How can we make waste beautiful?
That was the challenge Gabriela Hearst gave herself this season. From reimagining her own past season cashmere coats under a new Retrofit label, to using bales of recycled paper for runway set pieces, she continues to position herself as a new standard bearer of responsible luxury. Her strong fall lineup also asserted her expertise in the categories of tailoring, outerwear and rich hippie artisanal extras, while never sacrificing style for substance.
Big on fabric development, Hearst created a new cashmere corduroy to give pantsuits an everyday softness and ease, adding feminine touches such as corset-stitch detailing at the waist. Continuing in an earthy palette, she upcycled Turkish kilim rugs into a double-breasted peacoat worn with a boucle knit skirt, and elevated the hippie’s favorite paneled denim maxiskirt by rendering it in denim-blue cashmere.
Fringe detail added interest to a covetable wheat-hued suede trenchcoat, and swing to a saffron silk dress. And hand-crocheted dresses, with open knit cutouts at the sides, added sex appeal.
She sourced recycled cashmere for chunky sweaters, and worked with the artisans at Manos del Uruguay to make the rainbow poncho and blanket coat that were major show pieces. Hand-painted leather coats and boots with mandala designs added to the counterculture vibe, hammered home by Buffalo Springfield’s protest song, “For What It’s Worth” on the soundtrack.
“We tried to make things with waste that look elegant, refined and desirable,” Hearst said during a preview, noting that she took two past season coats, one navy and one beige, and spliced them together with her signature herringbone stitch for a color-block effect, under a new label she’s calling RetroFit, preparing for the eventuality that brands may be prevented by law from getting rid of — or burning — excess stock.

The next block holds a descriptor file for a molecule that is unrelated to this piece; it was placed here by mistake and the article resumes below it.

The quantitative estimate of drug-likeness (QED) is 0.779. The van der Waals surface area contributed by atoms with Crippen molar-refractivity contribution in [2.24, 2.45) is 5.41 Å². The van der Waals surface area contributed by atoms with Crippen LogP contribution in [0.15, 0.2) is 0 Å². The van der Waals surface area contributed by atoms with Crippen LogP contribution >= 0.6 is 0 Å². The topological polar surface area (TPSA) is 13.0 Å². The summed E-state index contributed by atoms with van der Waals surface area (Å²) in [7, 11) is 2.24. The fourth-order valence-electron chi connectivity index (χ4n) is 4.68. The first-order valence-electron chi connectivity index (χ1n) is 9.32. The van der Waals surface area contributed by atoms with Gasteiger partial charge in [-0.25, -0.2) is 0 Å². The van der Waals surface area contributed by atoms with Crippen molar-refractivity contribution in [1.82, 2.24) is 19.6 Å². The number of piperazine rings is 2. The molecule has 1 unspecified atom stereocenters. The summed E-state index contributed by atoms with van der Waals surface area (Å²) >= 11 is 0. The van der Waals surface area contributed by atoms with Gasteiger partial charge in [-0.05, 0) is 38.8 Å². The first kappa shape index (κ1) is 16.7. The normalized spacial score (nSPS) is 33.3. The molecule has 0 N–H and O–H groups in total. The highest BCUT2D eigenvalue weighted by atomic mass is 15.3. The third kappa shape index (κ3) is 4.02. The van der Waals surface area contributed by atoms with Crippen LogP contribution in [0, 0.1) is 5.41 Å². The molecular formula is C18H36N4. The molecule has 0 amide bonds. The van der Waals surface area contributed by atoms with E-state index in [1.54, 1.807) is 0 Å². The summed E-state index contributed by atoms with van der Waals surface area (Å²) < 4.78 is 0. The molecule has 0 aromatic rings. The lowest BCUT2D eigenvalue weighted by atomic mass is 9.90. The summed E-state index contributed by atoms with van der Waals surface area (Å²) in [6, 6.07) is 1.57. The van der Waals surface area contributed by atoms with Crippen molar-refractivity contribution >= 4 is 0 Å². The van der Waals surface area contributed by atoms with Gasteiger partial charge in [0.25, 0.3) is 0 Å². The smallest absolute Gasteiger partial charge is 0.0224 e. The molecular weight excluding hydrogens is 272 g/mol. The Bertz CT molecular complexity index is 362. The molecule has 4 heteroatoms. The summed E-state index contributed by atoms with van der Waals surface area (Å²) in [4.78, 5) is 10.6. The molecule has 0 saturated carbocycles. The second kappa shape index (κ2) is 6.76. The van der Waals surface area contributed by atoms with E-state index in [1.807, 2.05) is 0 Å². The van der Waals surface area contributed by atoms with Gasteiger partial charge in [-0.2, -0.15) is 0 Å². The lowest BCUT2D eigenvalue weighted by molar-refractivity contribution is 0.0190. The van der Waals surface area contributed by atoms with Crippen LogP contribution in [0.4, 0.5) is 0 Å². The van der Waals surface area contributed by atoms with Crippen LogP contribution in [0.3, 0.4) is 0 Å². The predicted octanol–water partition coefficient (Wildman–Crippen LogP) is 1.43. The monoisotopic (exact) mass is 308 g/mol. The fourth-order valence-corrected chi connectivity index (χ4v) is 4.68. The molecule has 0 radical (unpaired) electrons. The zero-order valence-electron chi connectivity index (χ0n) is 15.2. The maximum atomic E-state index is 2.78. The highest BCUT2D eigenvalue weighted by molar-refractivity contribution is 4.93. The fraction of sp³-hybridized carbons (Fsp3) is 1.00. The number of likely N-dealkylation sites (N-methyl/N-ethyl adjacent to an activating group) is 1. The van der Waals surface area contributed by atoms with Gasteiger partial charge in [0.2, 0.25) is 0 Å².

So far, her approach to luxury is paying off, she said, noting that her new store in London, the second for the brand after the Madison Avenue flagship, outperformed sales expectations by 30 percent in its first four months. She’s eyeing Asia for her next one.
“We need to figure out how to do business within the reality in which we exist,” she continued. “Everything takes energy — fossil fuels, carbon or renewable. With energy, we have to move forward and with clothing we have to look backward to crafting things that are special and long lasting. We have to figure out a way to do what we do with less impact, because in the next 10 years, we are going to have water shortages, and with the implications of climate change, certain things just aren’t going to matter anymore. It will eradicate the superficial. But you can still create beautiful things, which we have been doing for thousands of years.”
One of those things, not seen on the runway but at the preview, was a charming box bag made after an antique racing game, with mechanical ceramic horses taking a lap around the interior. “They are all hand-enameled by a British toymaker,” the designer explained. “If it’s something new that’s going to occupy a place on this planet, it has to make you feel something.” That’s Hearst, leading the sustainable fashion conversation at full gallop.